by Julie Coulter Bellon
All Rights Reserved
Zaya still wore the same clothes she’d worn the day she was captured, and, after all these months, they were little more than filthy rags that barely covered her. With temperatures dropping now, she’d wished countless times she’d put on something different that day. Maybe a few layers– her favorite leggings, a long-sleeved shirt and sweater, even an extra pair of socks. But, then again, that last morning of freedom had been filled with thoughts of Julian, not what clothes she might need in a wintry 6x9 cell.
She shivered and pulled the tissue-thin blanket over her shoulders. Every day the air cooled by significant degrees so she knew winter was coming on. While it was hard to be grateful for anything her captors did, she’d nearly cried when they handed the small blanket to her. Captured operatives did their best not to show emotion, but as hope of rescue leeched away from her, that had been harder to control. It didn’t matter now, though. She was going to die in a cold, dark cell in central Afghanistan. The thought chilled her on the inside.
Zaya curled into a ball, trying to preserve what little body heat she had. She couldn’t remember the last time she’d been warm. Well, that wasn’t true. If she closed her eyes, she remembered Julian’s arms wrapped tight around her, his lips on hers. The heat from his touch had blazed through her veins like wildfire. But Zaya didn’t want to remember so she kept her eyes wide open, wishing the cold could numb her heart and mind as easily as it had her toes. Julian wasn’t coming. There would be no rescue. This frozen rock cell was her tomb, its icy touch the last thing she would know before she died.
The clanging of the door down the hall signaled that it was time for the next meal. She drew in a breath, then wished she hadn’t, as her stomach rolled even thinking about the watery bean soup and crust of bread she’d been living on. Her captors had tried to use spices and spinach to make it somewhat edible, but Zaya still had to choke it down. The smell of the spices mixed with unwashed bodies and waste made her want to retch. She pulled the blanket over her nose and breathed through her mouth to calm her stomach. Even with the revolting food and surrounding odors, she still had hunger pangs. They were a strange comfort now, a reminder that her body was functioning and could still feel.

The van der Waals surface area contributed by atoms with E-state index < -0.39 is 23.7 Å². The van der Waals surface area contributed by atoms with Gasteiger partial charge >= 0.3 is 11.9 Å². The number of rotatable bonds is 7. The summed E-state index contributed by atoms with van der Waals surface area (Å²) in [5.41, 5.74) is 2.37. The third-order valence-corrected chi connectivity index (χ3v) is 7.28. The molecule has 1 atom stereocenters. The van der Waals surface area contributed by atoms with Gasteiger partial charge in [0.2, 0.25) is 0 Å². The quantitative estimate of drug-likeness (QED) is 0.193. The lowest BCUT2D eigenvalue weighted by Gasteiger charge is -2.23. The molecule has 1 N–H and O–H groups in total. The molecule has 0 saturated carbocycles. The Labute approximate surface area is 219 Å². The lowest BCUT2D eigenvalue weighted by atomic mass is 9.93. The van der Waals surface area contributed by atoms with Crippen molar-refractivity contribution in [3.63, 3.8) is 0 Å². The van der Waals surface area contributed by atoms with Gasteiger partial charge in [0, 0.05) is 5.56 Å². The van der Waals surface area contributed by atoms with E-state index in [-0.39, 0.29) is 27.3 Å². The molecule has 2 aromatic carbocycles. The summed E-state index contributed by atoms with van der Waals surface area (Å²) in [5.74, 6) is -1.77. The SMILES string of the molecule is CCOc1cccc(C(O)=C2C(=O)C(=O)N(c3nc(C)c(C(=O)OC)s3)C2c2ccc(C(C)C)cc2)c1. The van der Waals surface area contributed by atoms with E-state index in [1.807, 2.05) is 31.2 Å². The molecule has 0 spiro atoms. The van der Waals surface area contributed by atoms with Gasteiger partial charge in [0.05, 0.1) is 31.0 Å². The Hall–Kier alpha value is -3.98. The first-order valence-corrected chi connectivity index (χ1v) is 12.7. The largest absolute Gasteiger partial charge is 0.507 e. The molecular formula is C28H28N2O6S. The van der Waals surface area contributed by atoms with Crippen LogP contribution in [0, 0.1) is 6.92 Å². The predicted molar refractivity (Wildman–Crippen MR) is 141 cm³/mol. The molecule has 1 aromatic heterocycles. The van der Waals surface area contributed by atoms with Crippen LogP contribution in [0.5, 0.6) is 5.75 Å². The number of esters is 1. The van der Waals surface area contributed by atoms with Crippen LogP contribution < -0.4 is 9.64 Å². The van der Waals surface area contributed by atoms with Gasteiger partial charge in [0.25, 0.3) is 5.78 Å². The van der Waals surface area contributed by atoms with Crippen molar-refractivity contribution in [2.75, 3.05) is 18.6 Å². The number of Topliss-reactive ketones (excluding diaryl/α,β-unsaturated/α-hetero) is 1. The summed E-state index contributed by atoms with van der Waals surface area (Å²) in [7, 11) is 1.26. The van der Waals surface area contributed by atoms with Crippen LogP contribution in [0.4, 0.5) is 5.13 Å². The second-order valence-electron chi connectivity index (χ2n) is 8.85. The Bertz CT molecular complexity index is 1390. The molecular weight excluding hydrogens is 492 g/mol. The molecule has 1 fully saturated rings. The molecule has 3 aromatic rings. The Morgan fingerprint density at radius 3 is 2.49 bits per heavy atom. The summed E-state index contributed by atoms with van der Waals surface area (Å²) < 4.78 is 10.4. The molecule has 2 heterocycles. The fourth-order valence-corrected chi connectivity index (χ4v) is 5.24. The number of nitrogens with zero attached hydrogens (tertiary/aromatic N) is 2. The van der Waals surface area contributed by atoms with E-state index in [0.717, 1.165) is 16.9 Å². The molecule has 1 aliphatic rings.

Some days she wished she couldn’t.
The small section cut out of the metal door lifted and a bowl was shoved in. If she didn’t eat within the next ten minutes, the bowl would be taken away, but Zaya didn’t care. She lay near the door, the food an arm’s length away, but turned her back and closed her eyes. She couldn’t do this anymore.
Just let me die.
The thought flitted through her mind, and she fought it for a moment. Only cowards gave up. She could stay strong until Julian found her. But even with all his resources and the Griffin Force at his disposal, he hadn’t been able to do it so far. Maybe the mission to save her was destined to fail. She knew that would torment him. Julian hated to admit he couldn’t do something. His drive for success was what made him the best. But with every day she spent in captivity, it looked like Nazer al-Raimi had won the battle and maybe the war. Fighting terrorism had cost her everything, and having a front-row seat to their failure was salt in the wound. It was over. She couldn’t fight the inevitable. She was too tired to go on.
Closing her eyes, she finally went to the corner of her mind she rarely allowed herself to go. Laughing in the sunshine with Julian. Teasing him about the premature gray in his beard. Kissing him in their favorite coffee shop. Tears burned her eyelids. She’d never thought he’d give up looking for her, but maybe he had. How else could she explain the fact that she was still here? She pulled the blanket tighter. Being a covert operative had been her lifelong dream, but those dreams had never ended alone in a filthy cell. But, maybe it was for the best that they hadn’t found her. Then they’d never know she’d stopped fighting and had given up.
It hadn’t been that way at first. They’d moved her several times during her first two weeks of captivity and she’d spent her time plotting escape attempts. Each one had met with failure and beatings. That’s when they’d started using drugs to keep her docile, and then she’d ultimately ended up in this basement prison. Trying to keep track of the days, she’d made markings on the wall, but when her guard found them, she’d been moved farther down the hall to this darker cell, which looked like a medieval dungeon. She’d paced her prison, exercised her body and mind, to try to stay strong. Hope had burned bright then, but eventually, with barely any food and injuries that wouldn’t heal, Zaya no longer had the energy to fight. She was ready for death and hoped it came quickly.